Time: 127 Minutes
Roger Moore as James Bond
Carole Bouquet as Melina Havelock
Topol as Milos Columbo
Lynn-Holly Johnson as Bibi Dahl
Julian Glover as Aristotle Kristatos
Director: John Glen
After a British information-gathering vessel gets sunk into the sea, Agent 007 (James Bond) is given the responsibility of locating the lost encryption device and thwarting it from entering inimical hands.
The later era Roger Moore movies are probably the James Bond films that I remembered the least. After Bond reached its peak silliness with Moonraker, I was wondering what they were going to do next with the follow up film, For Your Eyes Only. I actually liked it quite a lot, and its one of my favourite Moore-era Bond films.
For Your Eyes Only is actually recognised as the most serious of the Roger Moore Bond movies. After the over the top nature of Moonraker, Bond goes back to basics with the next film. Even the gadgetry is reduced, making Bond feel more vulnerable and the story comparatively grounded. The campiness is definitely downplayed, it still has the humour, one-liners and double entendres that you would expect from the Moore Bond films. It also has a fair amount of absurdity, including a moment where Bond faces off against hockey goons. Plotwise, For Your Eyes Only is an occasionally complicated but otherwise straightforward cold war era spy thriller about Bond having to find a sunken ship. The mission isn’t constantly riveting from beginning to end, and it does have some convoluted twists and turns which can halt the pacing a little. However, it is consistently strong in the second half, and on the whole I liked the story. I particularly admire that this is a Bond film where you really have to pay attention to what’s happening. In terms of other issues, the ones that stand out in my mind are strangely the first and last scenes of the film. The opening is a very random scene where Bond encounters a bald man in a wheelchair with a white cat who isn’t officially called Blofeld but is definitely meant to be Blofeld. Its absurdly silly and funny particularly with the dialogue but unless you understand the reason why this scene was included in the movie, it won’t make sense at all. As for the final scene, it involves a talking parrot, yet the most bizarre choice was a cameo by one Margaret Thatcher, which I think it really could’ve done without.
Roger Moore is reliably great as James Bond once again, even if he’s starting to really look his age. It is a strong contender for his best appearance as the character. Bond in this movie was surprisingly ruthless, and while The Man with the Golden Gun had those moments, For Your Eyes Only really showed that Moore could pull it off (even if he’s not such a fan of that interpretation of the character). Carole Bouquet is the main Bond girl named Melina Havelock, and I liked her. She has her own motivation that happens to cross over into Bond’s mission as she’s on a quest for revenge after her parents are killed. Age difference aside, the chemistry between Moore and Bouquet is believable, and the romance itself is naturally developed and less forced than some of the other Bond romances. One of the stand out actors in this movie was Topol as a Bond ally named Milos Columbo, who is entertaining and great in all of his scenes. On the flip side you have Lynn-Holly Johnson who’s a young ice skater named Bibi Conti. She was a bit irritating but it is made worse when she is really into Bond and comes onto him a couple times despite looking way too young. Thankfully the 54 year old Roger Moore doesn’t actually bed her in the movie, but she’s nonetheless a bizarre and pointless addition to the film. Julian Glover is essentially the villain as a Greek businessman named Aristotle Kristatos. I like him as an actor and he’s certainly done well at villainous roles many times. However he’s a rather unremarkable villain even though I appreciate him being a more grounded character, especially after the last two movies having villains who were plotting to destroy humanity and create their own society. Overall he was an okay villain but not that memorable.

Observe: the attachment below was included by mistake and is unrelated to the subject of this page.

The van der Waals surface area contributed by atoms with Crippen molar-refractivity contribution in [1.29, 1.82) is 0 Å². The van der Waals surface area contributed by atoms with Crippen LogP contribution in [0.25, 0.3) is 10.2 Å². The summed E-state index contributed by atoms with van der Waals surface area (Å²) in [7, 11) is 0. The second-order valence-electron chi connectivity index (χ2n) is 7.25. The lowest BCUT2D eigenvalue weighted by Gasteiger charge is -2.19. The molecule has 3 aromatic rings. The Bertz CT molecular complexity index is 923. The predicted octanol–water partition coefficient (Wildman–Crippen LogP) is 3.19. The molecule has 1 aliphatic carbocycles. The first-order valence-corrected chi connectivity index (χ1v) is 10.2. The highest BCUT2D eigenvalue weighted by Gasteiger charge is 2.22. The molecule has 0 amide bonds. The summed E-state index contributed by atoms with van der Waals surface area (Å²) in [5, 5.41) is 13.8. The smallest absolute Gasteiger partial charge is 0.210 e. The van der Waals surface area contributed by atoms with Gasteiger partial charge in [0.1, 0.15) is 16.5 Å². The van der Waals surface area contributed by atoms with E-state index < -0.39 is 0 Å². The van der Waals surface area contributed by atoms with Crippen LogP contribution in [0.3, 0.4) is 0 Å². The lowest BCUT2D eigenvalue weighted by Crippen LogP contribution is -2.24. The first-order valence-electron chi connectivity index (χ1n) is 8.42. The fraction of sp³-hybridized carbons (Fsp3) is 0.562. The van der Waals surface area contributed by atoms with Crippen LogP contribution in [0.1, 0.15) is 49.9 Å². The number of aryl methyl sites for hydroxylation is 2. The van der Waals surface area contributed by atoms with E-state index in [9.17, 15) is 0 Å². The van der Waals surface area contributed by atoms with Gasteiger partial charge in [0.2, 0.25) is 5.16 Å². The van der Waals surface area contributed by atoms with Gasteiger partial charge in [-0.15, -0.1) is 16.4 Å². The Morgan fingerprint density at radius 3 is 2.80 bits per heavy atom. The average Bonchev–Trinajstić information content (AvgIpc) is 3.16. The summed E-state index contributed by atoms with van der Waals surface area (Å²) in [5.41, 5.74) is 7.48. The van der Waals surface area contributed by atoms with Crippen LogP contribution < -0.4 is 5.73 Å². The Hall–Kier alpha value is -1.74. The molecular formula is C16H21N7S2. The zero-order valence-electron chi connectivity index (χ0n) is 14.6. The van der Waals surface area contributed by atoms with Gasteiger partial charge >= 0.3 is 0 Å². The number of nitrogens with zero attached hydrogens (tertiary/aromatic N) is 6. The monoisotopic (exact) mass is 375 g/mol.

John Glen, who was the editor on some of the previous Bond movies, is the director here. He’s done a really good job, and it’s solid on a technical level. It’s a very well shot movie, For Your Eyes Only is a globetrotting Bond film and it makes great use of the locations. The action is particularly where the film shines. There’s a diverse range of action with a fun car chase in the countryside, a chase on skis involving motorcycles and bobsleds, and more. The highlight was a very tense scene in which Bond is rock climbing on a cliff that’s still impressive to this day. The only scene which didn’t work for me was an extensive underwater scene, its just slow and dull to watch. I liked the soundtrack of the movie, from the score from Bill Conti to the title song from Sheena Easton.
I wouldn’t say that For Your Eyes Only is one of the best James Bond movies, on the franchise on the whole it’s a middling entry. However I liked it a lot overall, from the very strong action, to the more serious and grounded approach and story. It is probably my favourite movie of the Roger Moore era after The Spy Who Loved Me. A rather underrated film that’s worth another look.
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